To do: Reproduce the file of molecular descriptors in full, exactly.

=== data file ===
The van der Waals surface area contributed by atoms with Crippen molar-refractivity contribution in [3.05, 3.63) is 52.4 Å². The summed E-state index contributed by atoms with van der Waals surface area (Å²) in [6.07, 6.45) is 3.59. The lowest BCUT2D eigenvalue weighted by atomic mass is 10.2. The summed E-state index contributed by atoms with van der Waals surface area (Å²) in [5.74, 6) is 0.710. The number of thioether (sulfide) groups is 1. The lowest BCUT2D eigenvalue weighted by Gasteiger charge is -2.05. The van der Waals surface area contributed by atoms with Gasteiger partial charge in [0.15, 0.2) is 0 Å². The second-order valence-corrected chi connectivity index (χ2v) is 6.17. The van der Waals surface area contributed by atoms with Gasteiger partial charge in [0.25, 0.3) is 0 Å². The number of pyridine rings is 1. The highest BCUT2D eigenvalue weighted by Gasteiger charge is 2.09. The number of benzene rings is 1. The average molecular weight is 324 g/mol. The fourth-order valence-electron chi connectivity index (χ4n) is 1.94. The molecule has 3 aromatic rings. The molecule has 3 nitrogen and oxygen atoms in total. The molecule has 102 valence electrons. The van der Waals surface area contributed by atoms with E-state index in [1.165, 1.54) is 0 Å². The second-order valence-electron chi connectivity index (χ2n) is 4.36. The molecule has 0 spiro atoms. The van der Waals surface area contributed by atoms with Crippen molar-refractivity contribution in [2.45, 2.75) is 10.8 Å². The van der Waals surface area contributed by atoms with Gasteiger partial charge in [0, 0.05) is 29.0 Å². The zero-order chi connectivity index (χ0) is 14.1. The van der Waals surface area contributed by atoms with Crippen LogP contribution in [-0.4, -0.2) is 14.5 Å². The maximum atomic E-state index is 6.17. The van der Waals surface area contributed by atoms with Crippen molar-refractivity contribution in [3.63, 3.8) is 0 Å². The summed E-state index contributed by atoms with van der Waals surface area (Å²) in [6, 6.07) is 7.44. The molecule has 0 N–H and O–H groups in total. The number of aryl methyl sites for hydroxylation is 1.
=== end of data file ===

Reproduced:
The van der Waals surface area contributed by atoms with Crippen molar-refractivity contribution in [3.05, 3.63) is 52.4 Å². The summed E-state index contributed by atoms with van der Waals surface area (Å²) in [6.07, 6.45) is 3.59. The lowest BCUT2D eigenvalue weighted by atomic mass is 10.2. The summed E-state index contributed by atoms with van der Waals surface area (Å²) in [5.74, 6) is 0.710. The number of thioether (sulfide) groups is 1. The lowest BCUT2D eigenvalue weighted by Gasteiger charge is -2.05. The van der Waals surface area contributed by atoms with Gasteiger partial charge in [0.15, 0.2) is 0 Å². The second-order valence-corrected chi connectivity index (χ2v) is 6.17. The van der Waals surface area contributed by atoms with Gasteiger partial charge in [0.25, 0.3) is 0 Å². The number of pyridine rings is 1. The highest BCUT2D eigenvalue weighted by Gasteiger charge is 2.09. The number of benzene rings is 1. The average molecular weight is 324 g/mol. The fourth-order valence-electron chi connectivity index (χ4n) is 1.94. The molecule has 3 aromatic rings. The molecule has 3 nitrogen and oxygen atoms in total. The molecule has 102 valence electrons. The van der Waals surface area contributed by atoms with E-state index in [1.165, 1.54) is 0 Å². The second-order valence-electron chi connectivity index (χ2n) is 4.36. The molecule has 0 spiro atoms. The van der Waals surface area contributed by atoms with Crippen molar-refractivity contribution in [2.45, 2.75) is 10.8 Å². The van der Waals surface area contributed by atoms with Gasteiger partial charge in [0, 0.05) is 29.0 Å². The zero-order chi connectivity index (χ0) is 14.1. The van der Waals surface area contributed by atoms with Crippen LogP contribution in [-0.4, -0.2) is 14.5 Å². The maximum atomic E-state index is 6.17. The van der Waals surface area contributed by atoms with Crippen molar-refractivity contribution in [3.63, 3.8) is 0 Å². The summed E-state index contributed by atoms with van der Waals surface area (Å²) in [6, 6.07) is 7.44. The molecule has 0 N–H and O–H groups in total. The number of aryl methyl sites for hydroxylation is 1.